Much of Caesar's success in Gaul has been due to the many tribes who have no unified leader.
That changes with the emergence of Vercingetorix.
Vercingetorix was a Gallic chieftain who had been watching Caesar's conquest of Gaul with growing alarm and watching the tribes individually picked off by the legions.
The stakes for the Gauls could not have been higher.
[man] Caesar's forces are on the move.
Have they changed course? No, they're still heading due north, towards the town of Quincy.
[narrator] Outnumbered more than two to one, Vercingetorix knows if he has any hope of defeating Caesar's forces he'll need more men.
So he sends scouts to any remaining tribes to convince them to help fight the Romans.
[Duncan] There was no unified Gallic state.
It was a bunch of tribes and they would battle with each other constantly.
Vercingetorix wants to form a pan-Gallic confederacy to oppose further Roman expansion.
[narrator] While he waits for reinforcements, Vercingetorix must also find a way to slow down the Roman army.
Vercingetorix's great insight into how to defeat the legions was that Caesar had always been living off the land.
If Vercingetorix could isolate Caesar from those provisions that he had always counted on, then he could very quickly turn what appeared to be a very strong army into a very weak army.
- Are you prepared to do it? - I am.
[narrator] Vercingetorix launches a scorched earth campaign, destroying valuable resources for both the Romans and his own men.
The idea was, "If we can endure this for a year, maybe we can get the Romans out of here.
" [narrator] The Gauls gather all the rations they can find and retreat to a small town called Alesia where they await Caesar's next move.
Quincy's gone.
Grain stores completely destroyed, along with firewood.
Same for Argenton.
And Villate.
Only Bourges remains intact, for now.
What if we push through to Lutetia? How? We don't have the provisions.
Then we reroute.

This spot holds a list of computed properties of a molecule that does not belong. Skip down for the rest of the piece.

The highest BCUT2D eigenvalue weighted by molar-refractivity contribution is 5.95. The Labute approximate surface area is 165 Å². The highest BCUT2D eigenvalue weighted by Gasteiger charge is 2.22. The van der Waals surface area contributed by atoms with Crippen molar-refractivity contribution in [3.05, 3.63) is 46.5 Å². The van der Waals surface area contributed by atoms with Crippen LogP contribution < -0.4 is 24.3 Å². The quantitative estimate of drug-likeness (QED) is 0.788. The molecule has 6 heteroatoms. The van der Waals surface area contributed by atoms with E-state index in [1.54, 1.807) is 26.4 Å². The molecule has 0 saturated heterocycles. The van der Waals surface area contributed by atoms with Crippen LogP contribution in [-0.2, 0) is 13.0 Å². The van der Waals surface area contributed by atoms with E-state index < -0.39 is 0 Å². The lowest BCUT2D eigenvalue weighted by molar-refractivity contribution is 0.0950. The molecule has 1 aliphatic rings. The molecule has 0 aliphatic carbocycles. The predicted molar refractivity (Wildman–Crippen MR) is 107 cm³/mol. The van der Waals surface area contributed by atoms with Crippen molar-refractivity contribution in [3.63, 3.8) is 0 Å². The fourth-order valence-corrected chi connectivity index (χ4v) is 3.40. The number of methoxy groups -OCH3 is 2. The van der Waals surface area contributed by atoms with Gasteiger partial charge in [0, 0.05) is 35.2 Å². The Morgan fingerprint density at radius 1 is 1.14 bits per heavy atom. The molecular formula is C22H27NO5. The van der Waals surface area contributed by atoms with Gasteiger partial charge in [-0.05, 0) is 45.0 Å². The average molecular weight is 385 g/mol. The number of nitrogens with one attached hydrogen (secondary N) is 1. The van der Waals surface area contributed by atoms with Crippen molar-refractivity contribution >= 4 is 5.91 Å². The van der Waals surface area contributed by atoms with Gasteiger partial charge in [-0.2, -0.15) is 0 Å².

We still have the south.
If we turn back, it'll be seen as weakness.
It's just a resupply.
I don't see another option.
The men will make do.
The men can't march, or fight, without food.
We keep moving forward.
Is that clear? [narrator] With supplies running out, Caesar comes up with a plan to turn Vercingetorix's ruthless strategy against him.
Knowing the Gauls are suffering the same food shortages as his own army, Caesar orders his men to build a massive wall outside Alesia to trap Vercingetorix and his troops inside.
[Duncan] Caesar was incredibly ruthless when he needed to be.
Knowing that supplies inside the city were running low, Caesar decided that he would be able to starve them out by circumnavigating the city in a wall.
[narrator] The wall stretches for 11 miles, effectively cutting the town off from supply lines.
Caesar knows that with no access to food and water, it's only a matter of time before Vercingetorix and his men are forced to surrender or die from starvation.
Over 2,000 miles away Crassus's own military conquest in Parthia is a colossal failure.
20,000 Romans lay dead and Crassus is taken captive.
What do you want? Tell me! Just, please! Money? Land? Oh god.
Please, no.
You don't understand.
I can give you anything you want, anything [Crassus screaming] [Crassus] Enough, please! [choking] [narrator] Just two months after arriving in Parthia, Crassus, and his quest for glory, come to an end.
[Tempest] Despite Crassus' desire to have a fantastic military victory over in Parthia, it ended up being one of the most spectacular defeats of all time.
Crassus died by having molten gold poured down his throat in mockery of his love of money and his notorious greed.
[Pompey] I swear by the gods, to loyally serve the Senate and the people of Rome.
[narrator] With Crassus dead and Caesar in Gaul, Pompey makes his own move.
He runs for consul, winning easily, with no opposition.